Here are a few things I know firsthand about being in jail. First and foremost, you have virtually no control over your life and surroundings. You can’t get so much as an aspirin without authorization. In most jails, you can’t wear a belt, or shoelaces, or keep a razor in your cell. And in a well-run jail, high-profile prisoners have virtually no chance of killing themselves.
So the alleged suicide of Jeffrey Epstein, the 66-year-old financier with powerful friends who was about to stand trial for allegedly sexually abusing dozens of girls, many of them underage, is particularly unfathomable — and outrageous.
Epstein was placed on suicide watch on July 23 after being found semi-conscious in his cell with marks on his neck, in what prison officials described at the time as a failed suicide attempt. He was removed from suicide watch six days later, on July 29, and returned to a segregated area of the prison with extra security known as the special housing unit.
Officials told me Sunday that the prison’s psychological team had evaluated Epstein on a daily basis after his alleged initial suicide attempt and had found him to be no risk to himself or to others. Officials said that Epstein had met for many hours each day with his legal team, and that both he and his lawyers had repeatedly assured the prison that he did not want to kill himself and had asked MCC to remove him from the suicide watch.
Finally, officials said, at least one member of Epstein’s legal team was with him until 6:30 on the Friday evening before his death. None of his legal team — Reid Weingarten, Marty Weinberg, Michael Miller, or Marc Fernich — would comment about their client’s emotional and mental state the night before his death and during the last six days of his incarceration.
Under the prison’s rules and procedures, Epstein was supposed to be given a cellmate and monitored by prison guards every 30 minutes, 24 hours a day after being removed from suicide watch. Prison experts believe that having a cellmate helps deter suicide. Neither officials nor Epstein’s legal team would comment on whether those procedures were followed, but at least one official familiar with the episode said that they were not.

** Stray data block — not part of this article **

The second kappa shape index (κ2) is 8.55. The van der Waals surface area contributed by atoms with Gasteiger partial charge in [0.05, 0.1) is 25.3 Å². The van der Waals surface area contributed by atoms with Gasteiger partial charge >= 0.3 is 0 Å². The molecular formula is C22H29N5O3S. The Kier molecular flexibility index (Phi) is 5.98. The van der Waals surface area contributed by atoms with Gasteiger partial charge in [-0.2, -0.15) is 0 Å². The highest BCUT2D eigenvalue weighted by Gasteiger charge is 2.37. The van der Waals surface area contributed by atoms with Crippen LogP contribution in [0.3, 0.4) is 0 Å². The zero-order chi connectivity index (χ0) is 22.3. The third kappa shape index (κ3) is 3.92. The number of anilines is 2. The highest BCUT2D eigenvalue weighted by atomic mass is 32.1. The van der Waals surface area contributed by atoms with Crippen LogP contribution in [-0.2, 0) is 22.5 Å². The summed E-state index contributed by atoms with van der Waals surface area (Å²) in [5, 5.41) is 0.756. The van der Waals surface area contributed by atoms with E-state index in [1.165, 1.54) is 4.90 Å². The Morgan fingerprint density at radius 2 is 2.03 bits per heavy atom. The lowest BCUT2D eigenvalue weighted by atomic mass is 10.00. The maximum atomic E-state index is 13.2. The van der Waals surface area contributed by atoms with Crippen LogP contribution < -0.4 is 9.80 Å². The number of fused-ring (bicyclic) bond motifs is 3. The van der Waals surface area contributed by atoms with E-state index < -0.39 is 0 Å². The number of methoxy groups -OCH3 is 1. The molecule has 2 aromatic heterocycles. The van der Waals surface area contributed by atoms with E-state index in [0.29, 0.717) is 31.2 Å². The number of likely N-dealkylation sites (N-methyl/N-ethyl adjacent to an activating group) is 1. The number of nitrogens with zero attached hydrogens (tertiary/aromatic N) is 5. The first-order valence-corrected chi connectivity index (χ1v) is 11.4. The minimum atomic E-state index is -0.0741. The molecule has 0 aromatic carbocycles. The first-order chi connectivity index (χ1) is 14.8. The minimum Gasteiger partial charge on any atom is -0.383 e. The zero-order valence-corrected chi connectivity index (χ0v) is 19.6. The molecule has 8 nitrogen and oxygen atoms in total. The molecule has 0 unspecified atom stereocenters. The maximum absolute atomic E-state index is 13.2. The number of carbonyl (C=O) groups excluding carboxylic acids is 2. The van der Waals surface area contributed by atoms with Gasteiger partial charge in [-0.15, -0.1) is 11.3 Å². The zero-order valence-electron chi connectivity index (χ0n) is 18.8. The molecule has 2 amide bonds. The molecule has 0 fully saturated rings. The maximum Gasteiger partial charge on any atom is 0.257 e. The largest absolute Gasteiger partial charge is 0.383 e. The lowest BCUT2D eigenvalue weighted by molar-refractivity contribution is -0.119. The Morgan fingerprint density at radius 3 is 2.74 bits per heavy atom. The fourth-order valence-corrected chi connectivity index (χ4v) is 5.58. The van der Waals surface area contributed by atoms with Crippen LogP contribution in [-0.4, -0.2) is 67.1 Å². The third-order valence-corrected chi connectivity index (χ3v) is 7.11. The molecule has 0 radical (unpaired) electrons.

Epstein had a cellmate before his initial alleged suicide attempt, but cellmate Nicholas Tartaglione was not returned to share a cell with him after Epstein was placed on watch and then removed from the list, one official said. The official said Epstein was alone in his cell for some time before his death — again, in violation of the prison’s rules and procedures.
If confirmed, such disclosures about what appear to be failures in Epstein’s detention at MCC can only intensify questions and suspicions about his death. “This facility is known for being deeply troubled,” one official said, though others cautioned that the DOJ’s and the prison’s own investigation were in its initial stages and that facts could change as the inquiry progressed.
My own relatively small brush with America’s justice system was profoundly different from Epstein’s. Unlike him, I was jailed voluntarily. Then a journalist with The New York Times, I chose to spend three months at Alexandria Detention Center near Washington in 2005 rather than identity my sources to an overzealous prosecutor pursuing the leaking of classified information.
Epstein had no choice but jail. Unlike ADC, a Virginia-state-run jail, MCC is one of two federal pretrial facilities in New York City. Known as “Manhattan’s Guantanamo” for holding prisoners charged with terrorist crimes, it has a poor reputation.
While both ADC and MCC are high-security detention facilities that hold high-profile prisoners, my own experience as Inmate #45570083 has led me to conclude that Epstein — Inmate #76318-054 — should have lived to face his accusers, and that in a well-run prison, he would have.
I shun conspiracy theories — but based on the little that prison officials have said so far, and what I know of life in jail, Epstein’s death is deeply troubling. No one should die of unnatural causes in jail. The investigations must not rest until what happened is revealed.